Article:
Chapter 5 examines the role of water. In the first century CE, water was "another marker of the 'new era' of the Roman empire" (141). Few other features displayed the technological advancement of the period so explicitly. The improved supply from aqueducts gave rise to an "all-pervasive water mania" that led to the proliferation of fountains, nymphaea, pools, and bathing suites. The availability of water deeply influenced the design of villas. Firstly, gardens could now include flowers and plants that required more surface water. Secondly, the mythological and symbolic associations of water added further aspects of sophistication. Finally, water could function as a connecting element in the complex.
The entertainment of guests culminated in convivial dining. Triclinia and dining facilities provided the quintessential stage for self-presentation and networking (Chapter 6). Traditional triclinia rooms were fundamentally inadequate to host elaborate dining practice and the display of wealth and conspicuous consumption that went with them. Architects developed an array of rooms with different layout, structure, and location, often arranged in clusters (diaetae). The increasing size of the windows responds to a pervasive preoccupation with landscape.
Chapter 7 wraps up the book's main points. Besides being very enjoyable reading in itself, it reflects Zarmakoupi's sensibility as both a trained architect and an historian of Classical art. She identifies four main patterns in the conceptualisation of luxury villas. They determined the shape, placement, and combination of the individual structures. 1. Roman villas had no single and distinct core. This allowed for the inclusion of many different triclinia that took full advantage of the landscape. 2. The same preoccupations led to arrangements that were "so perforated that it is difficult to discern what was and what was not an interior space" (224). 3. Water enhanced the environmental qualities and the sensory experience of landscape. 4. Portici and cryptoportici provided the connective tissue that unified the complex, both functionally and visually.
The book has two main merits. On a general level, Zarmakoupi provides a lucid account of how social expectations and practices influenced the design and shape of Roman luxury villas. Specifically, she demonstrates that such an analysis requires broader and more flexible categories than archaeologists have employed so far. Features such as light, ventilation, and sound are fundamental principles in the language of luxury villas. Zarmakoupi argues that the design of these complexes aimed principally at framing, controlling, and enhancing the sensory perception of space. Villas were sequences of architectural atmospheres, created by the interplay of the nature and buildings.  I believe that Zarmakoupi's hermeneutical tools would prove particularly useful to the analysis of buildings that escape clear-cut categorisation such as the so-called "urban villas" along the western and southern slopes of Pompeii.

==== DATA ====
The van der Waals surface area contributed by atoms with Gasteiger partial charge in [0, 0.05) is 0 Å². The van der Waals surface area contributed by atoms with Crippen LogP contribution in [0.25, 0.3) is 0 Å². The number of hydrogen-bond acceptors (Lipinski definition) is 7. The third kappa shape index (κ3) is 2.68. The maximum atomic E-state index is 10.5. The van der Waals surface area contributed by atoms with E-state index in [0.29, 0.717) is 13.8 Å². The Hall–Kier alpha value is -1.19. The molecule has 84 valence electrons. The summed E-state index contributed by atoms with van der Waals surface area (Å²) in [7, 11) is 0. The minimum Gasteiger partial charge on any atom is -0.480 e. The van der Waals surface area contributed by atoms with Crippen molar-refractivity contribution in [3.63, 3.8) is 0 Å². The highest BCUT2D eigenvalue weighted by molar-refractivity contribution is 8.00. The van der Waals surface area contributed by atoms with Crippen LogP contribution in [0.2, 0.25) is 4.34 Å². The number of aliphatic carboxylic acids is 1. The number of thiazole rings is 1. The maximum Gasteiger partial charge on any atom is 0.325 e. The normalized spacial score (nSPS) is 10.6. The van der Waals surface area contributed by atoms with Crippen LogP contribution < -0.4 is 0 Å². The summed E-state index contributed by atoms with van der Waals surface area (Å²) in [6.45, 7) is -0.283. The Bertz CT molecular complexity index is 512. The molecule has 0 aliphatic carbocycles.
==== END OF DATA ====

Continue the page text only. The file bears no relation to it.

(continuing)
The volume is finely produced, almost free of typesetting mistakes, and well illustrated. An informative appendix presents the archaeological evidence of the colonnaded gardens in the five villas. This book is destined to remain a fundamental reference for the study of Roman housing for many years. Assuming previous detailed knowledge on the subject, it will appeal principally to an academic audience of specialists. Readers with a specific interest in Roman villas and the archaeology of the Bay of Naples will find many stimulating ideas, as well as an update on current research. The relevance of the topic, as well as Zarmakoupi's capacity to condense a wealth of information about sites and buildings, make this volume a welcome addition to the ever-growing body of scholarship on the Roman "villa culture".
 A similar approach to the sensualistic perception of spaces in architecture, albeit from a broader and inter-disciplinary perspective, lies at the core of the collaborative project "Cinema in Stone: Reading modern architecture with the help of classical studies" at the Universities of Bamberg (S. Vogt, C. Illies, M. Düchs) and Nuremberg-Erlangen (A. Grüner).
 For an overview: R.A. Tybout, Rooms with a View: Residences Built on Terraces along the Edge of Pompeii (Regions VI, VII, VIII), in: J.J. Dobbins - P.W. Foss (eds.), The World of Pompeii (London-New York 2007), 407-420.